Paul's special interests include native youth and the environment. Paul has over 20 years experience working with Native children. Prior to completing his B.S. degree in physical education from Arizona State University in 1983, Paul worked as Director of the Oneida Recreation Program. Paul later returned to this position in 1996 after working as Recreation Director at the Institute of American Indian Arts in Santa Fe, New Mexico and Recreation/Physical Education Director at the Indian Community School in Milwaukee, Wisconsin where he created an innovative curriculum based on Native traditional games. Paul has also worked with Native youth at several group homes in Sante Fe, New Mexico,
Durango, Colorado and Oneida, Wisconsin.

As an advocate for the environment, Paul currently serves as the Oneida Nation's Authorized Official for the Natural Resources Damage Assessment (the Oneida Nation is a trustee in the effort to clean up northeastern Wisconsin's lower Fox River waterway). Paul also works with several environmental groups including the EPA's Region V Tribal Operations Committee. In recognition of his work and experience, Paul has been selected as Vice-Chairman to the Wisconsin Tribal Conservation Advisory Council and is serving a second term on the State/Tribal Relations Committee, a special Committee of the Wisconsin State Legislature. In addition to his special interests, Councilman Ninham is a member of the Oneida Nation's negotiating support teams working on compacts related to gaming, land claims
in New York State, natural resources and service agreements with local governmental jurisdictions. Two of Councilman Ninham's top priorities are the education of native youth and the preservation of language and culture.

The NARF Board of Directors and staff look forward to working with Mr. Ninham.


National Indian Law Library

The National Indian Law Library (NILL) located at the Native American Rights Fund in Boulder, Colorado is a national public library serving people across the United States. Over the past thirty years NILL has collected nearly 10,000 resource materials that relate to federal Indian and tribal law. The Library's holdings include the largest collection of tribal codes, ordinances and constitutions in the United States; legal pleadings from major American Indian cases; law review articles on Indian law topics; handbooks; conference materials; and government documents. Library users can access the searchable catalog which includes bibliographic descriptions of the library holdings by going directly to:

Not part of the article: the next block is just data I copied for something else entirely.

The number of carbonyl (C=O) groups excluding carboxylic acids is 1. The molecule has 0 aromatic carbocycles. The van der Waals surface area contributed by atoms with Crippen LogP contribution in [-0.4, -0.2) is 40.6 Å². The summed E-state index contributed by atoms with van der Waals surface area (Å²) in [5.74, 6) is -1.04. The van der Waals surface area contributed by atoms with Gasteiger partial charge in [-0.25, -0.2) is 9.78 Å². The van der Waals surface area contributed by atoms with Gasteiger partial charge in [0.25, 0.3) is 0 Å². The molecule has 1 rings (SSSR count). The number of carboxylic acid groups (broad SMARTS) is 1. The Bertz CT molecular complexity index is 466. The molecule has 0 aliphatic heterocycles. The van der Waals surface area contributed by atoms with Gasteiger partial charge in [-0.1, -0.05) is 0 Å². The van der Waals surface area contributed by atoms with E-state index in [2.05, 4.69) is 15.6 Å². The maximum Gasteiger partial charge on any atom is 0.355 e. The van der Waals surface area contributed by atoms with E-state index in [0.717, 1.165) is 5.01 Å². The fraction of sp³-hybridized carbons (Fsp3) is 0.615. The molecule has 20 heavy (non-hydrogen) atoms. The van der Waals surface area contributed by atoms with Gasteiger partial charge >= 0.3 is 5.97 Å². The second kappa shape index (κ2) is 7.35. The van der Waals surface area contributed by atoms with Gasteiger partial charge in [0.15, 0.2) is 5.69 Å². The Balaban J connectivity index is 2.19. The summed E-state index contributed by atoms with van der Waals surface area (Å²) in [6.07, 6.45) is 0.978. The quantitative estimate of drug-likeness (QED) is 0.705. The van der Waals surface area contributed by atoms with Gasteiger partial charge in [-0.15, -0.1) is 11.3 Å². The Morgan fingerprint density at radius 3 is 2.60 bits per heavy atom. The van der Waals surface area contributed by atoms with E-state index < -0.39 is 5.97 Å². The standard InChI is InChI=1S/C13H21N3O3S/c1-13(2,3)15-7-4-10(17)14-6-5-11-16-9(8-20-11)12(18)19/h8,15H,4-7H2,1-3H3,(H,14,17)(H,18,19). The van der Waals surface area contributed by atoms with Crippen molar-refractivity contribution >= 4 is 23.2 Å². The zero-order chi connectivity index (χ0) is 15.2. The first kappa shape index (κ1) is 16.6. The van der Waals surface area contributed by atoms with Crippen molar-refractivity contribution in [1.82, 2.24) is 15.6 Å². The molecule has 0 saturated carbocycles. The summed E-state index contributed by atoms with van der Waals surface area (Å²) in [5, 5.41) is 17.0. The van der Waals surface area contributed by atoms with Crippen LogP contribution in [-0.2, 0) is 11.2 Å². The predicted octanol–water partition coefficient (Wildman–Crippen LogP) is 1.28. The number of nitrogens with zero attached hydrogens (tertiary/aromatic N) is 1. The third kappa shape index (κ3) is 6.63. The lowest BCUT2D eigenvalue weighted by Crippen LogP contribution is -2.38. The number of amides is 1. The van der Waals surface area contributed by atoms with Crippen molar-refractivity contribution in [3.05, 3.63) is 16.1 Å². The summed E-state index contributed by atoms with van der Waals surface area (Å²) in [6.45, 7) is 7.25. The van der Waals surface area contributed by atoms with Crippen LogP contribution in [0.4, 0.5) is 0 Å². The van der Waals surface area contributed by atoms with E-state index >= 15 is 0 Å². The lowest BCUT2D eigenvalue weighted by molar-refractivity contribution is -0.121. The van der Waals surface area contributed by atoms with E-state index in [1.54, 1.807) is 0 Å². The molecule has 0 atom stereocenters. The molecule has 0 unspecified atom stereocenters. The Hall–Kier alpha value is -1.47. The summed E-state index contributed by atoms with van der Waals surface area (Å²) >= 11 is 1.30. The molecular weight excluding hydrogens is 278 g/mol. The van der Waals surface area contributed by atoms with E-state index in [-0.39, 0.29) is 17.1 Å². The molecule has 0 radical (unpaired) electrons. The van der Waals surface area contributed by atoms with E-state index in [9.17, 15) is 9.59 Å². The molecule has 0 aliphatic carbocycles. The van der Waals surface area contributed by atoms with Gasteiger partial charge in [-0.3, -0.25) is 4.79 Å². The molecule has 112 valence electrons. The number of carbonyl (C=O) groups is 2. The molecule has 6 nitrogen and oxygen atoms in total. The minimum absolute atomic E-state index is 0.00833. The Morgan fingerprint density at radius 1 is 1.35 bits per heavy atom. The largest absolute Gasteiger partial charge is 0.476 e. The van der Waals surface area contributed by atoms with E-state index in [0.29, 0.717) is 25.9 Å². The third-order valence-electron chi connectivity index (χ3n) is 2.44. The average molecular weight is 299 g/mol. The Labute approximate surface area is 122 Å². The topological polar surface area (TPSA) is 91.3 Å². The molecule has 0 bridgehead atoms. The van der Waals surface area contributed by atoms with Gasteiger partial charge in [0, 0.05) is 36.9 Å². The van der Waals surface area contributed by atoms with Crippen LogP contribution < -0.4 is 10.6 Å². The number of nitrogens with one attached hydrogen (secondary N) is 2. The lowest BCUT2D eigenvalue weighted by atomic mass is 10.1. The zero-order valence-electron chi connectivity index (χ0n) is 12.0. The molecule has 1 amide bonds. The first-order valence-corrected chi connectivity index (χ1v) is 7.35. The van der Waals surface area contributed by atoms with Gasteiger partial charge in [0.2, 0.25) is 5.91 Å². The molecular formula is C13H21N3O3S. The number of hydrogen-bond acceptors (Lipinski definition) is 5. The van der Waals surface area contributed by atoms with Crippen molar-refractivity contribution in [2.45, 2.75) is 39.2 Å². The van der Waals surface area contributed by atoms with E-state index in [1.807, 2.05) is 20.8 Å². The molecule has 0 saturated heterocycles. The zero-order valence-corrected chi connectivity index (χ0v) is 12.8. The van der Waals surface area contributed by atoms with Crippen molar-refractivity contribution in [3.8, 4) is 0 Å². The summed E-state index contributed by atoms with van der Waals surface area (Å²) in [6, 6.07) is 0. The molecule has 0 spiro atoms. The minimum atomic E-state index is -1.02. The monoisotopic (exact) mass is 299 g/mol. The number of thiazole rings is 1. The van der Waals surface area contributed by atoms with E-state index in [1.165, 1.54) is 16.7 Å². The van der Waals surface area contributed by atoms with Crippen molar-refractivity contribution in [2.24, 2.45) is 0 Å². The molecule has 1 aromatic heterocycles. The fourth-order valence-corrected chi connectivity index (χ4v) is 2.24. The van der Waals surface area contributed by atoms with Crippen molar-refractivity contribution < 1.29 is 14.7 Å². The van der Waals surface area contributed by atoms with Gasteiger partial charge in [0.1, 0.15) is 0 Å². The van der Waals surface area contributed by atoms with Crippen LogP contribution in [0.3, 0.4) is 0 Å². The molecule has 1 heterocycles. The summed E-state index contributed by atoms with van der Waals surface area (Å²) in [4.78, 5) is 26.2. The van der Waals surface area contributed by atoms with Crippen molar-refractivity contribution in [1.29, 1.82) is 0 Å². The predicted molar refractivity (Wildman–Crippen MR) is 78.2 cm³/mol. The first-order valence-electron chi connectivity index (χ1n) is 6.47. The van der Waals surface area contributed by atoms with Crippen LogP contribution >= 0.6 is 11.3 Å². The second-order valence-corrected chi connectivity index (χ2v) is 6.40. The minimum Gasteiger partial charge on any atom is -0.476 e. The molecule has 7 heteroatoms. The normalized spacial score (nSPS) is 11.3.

http://www.narf.org/nill/catalog/catalog.htm or by accessing it through the National Indian Law Library link on the Native American Rights Fund website at www.narf.org. Once relevant materials are identified, library patrons can then choose to request mailed copies for a nominal fee, or borrow materials through interlibrary loan. In addition to making its catalog and extensive collection available to the public, the National Indian Law Library provides reference and research assistance relating to Indian law and tribal law. NILL serves a wide variety of public patrons including attorneys, tribal and non-tribal governments, Indian organizations, law clinics, students, educators, prisoners and the media. The National Indian Law Library is a project of the Native American Rights Fund and is supported by private contributions. For further information about NILL, visit: http://www.narf.org/nill/index.htm or contact Law Librarian David Selden at 303-447-8760 or nill@narf.org. Local patrons can visit the library at 1522 Broadway, Boulder, Colorado.


The Native American Rights Fund

The Native American Rights Fund (NARF) was founded in 1970 to address the need for legal assistance on the major issues facing Indian country. The critical Indian issues of survival of the tribes and Native American people are not new, but are the same issues of survival that have merely evolved over the centuries. As NARF is in its thirty-third year of existence, it can be acknowledged that many of the gains achieved in Indian country over those years are directly attributable to the efforts and commitment of the present and past clients and members of NARF's Board and staff. However, no matter how many gains have been achieved, NARF is still addressing the same basic issues that caused NARF to be founded originally. Since the inception of this Nation, there has been a systematic attack on tribal rights that continues to this day. For every victory, a new challenge to tribal sovereignty arises from state and local governments, Congress, or the courts. The continuing lack of understanding, and in some cases lack of respect, for the sovereign attributes of Indian nations has made it necessary for NARF to continue fighting.